As the clock passed 16:30 we reconvened in the high hall of the auditorium to collate our findings from each of our boardroom sessions. Coming together, we were left with another list of prominent issues to consider that affect us all, regardless of sector:

  • With the rise of non-standard modes of education, how do we handle the feeling of being undercut?
  • Collaboration is key – but how do we best achieve it?
  • In a digital age with less scope for physicality, where do we find our customers and how do we reach them?

Closing with another short speech from Anamaria and with thanks given to all of our speakers and attendees, we were reminded of the importance of our roles as ‘adventurers of the future’ and the ability we all have to evoke change. Looking back on the successes of our speakers here, especially in the form of Tatty Devine and Duke Studios, it’s easy to shrug them off as being lucky in the face of raw risk. But there’s a truism to their achievements and the way they’ve worked that can be missed by the overly cautious:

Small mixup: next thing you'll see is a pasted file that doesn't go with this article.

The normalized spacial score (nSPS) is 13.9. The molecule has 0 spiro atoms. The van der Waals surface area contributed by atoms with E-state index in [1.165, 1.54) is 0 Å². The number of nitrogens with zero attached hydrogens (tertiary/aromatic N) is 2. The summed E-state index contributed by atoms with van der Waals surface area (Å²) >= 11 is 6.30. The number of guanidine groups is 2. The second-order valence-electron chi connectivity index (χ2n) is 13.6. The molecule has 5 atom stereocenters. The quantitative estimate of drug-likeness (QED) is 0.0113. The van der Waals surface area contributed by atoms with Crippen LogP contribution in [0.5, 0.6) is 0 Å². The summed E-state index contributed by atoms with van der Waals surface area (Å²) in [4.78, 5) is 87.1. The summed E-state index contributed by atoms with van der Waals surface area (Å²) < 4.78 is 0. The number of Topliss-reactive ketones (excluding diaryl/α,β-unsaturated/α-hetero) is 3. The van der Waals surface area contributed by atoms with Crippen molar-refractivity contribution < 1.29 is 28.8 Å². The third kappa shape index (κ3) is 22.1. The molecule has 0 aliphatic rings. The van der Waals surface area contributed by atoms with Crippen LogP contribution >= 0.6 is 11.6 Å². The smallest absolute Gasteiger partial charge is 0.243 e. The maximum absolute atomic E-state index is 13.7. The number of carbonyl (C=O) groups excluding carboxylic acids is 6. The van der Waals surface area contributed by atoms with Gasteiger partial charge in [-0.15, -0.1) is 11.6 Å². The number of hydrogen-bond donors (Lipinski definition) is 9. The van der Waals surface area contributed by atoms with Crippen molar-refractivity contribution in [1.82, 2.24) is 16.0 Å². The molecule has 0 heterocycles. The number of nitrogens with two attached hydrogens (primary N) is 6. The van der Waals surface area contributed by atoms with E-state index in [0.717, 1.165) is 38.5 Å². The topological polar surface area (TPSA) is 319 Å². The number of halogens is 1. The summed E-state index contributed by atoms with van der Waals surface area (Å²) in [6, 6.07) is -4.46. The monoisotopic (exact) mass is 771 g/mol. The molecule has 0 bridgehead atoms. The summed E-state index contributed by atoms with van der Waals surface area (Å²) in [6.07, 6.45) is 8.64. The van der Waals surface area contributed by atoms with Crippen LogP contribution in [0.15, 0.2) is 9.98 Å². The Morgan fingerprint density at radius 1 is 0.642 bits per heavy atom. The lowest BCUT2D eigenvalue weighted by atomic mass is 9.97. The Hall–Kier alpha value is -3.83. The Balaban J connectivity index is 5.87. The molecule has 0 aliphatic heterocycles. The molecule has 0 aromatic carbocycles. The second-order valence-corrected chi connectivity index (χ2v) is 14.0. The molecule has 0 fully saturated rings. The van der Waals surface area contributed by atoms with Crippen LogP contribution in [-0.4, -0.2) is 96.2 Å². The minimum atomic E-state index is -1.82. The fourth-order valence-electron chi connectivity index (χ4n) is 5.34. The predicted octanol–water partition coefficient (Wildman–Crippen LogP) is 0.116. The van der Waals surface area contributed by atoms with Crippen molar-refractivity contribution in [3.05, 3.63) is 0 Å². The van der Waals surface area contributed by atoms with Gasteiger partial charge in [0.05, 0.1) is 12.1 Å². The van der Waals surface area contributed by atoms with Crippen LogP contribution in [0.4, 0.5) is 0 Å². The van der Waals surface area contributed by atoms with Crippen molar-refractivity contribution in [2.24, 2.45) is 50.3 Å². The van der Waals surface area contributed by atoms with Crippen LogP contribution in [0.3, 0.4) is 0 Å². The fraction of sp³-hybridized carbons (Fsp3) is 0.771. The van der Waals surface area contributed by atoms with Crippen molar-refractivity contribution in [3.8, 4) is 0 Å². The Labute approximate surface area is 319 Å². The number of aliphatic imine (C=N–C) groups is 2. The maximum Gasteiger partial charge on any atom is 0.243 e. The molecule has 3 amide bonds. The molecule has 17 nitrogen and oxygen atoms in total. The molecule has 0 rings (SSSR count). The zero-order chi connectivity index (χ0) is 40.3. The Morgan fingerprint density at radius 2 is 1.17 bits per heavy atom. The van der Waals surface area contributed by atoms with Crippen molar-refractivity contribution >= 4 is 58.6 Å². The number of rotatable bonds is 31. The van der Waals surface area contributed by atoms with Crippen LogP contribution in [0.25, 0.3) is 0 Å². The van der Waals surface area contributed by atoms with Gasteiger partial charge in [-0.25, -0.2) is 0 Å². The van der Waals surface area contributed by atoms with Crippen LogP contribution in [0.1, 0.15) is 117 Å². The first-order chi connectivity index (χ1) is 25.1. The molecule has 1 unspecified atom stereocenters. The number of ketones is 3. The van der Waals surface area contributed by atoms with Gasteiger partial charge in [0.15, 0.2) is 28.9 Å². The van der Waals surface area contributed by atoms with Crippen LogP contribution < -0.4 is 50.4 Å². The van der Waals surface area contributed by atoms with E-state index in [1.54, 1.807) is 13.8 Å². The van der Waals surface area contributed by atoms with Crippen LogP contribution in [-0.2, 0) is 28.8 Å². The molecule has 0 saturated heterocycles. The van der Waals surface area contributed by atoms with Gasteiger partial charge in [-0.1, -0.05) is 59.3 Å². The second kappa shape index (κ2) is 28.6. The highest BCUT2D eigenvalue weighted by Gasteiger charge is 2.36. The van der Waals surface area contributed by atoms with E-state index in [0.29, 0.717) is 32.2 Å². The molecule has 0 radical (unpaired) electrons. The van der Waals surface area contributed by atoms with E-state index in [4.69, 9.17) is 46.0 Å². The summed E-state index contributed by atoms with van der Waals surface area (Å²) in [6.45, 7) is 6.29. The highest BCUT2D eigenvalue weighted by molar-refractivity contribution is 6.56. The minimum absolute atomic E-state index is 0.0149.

“The greatest risk you can take is not taking risks.”

Netbiz Group are a web design agency in Newcastle, Staffordshire and provide services in eCommerce development, graphic design, SEOweb design, and web development. To find out more about us and our services, visit our website. To discuss any of our services with us, get in touch!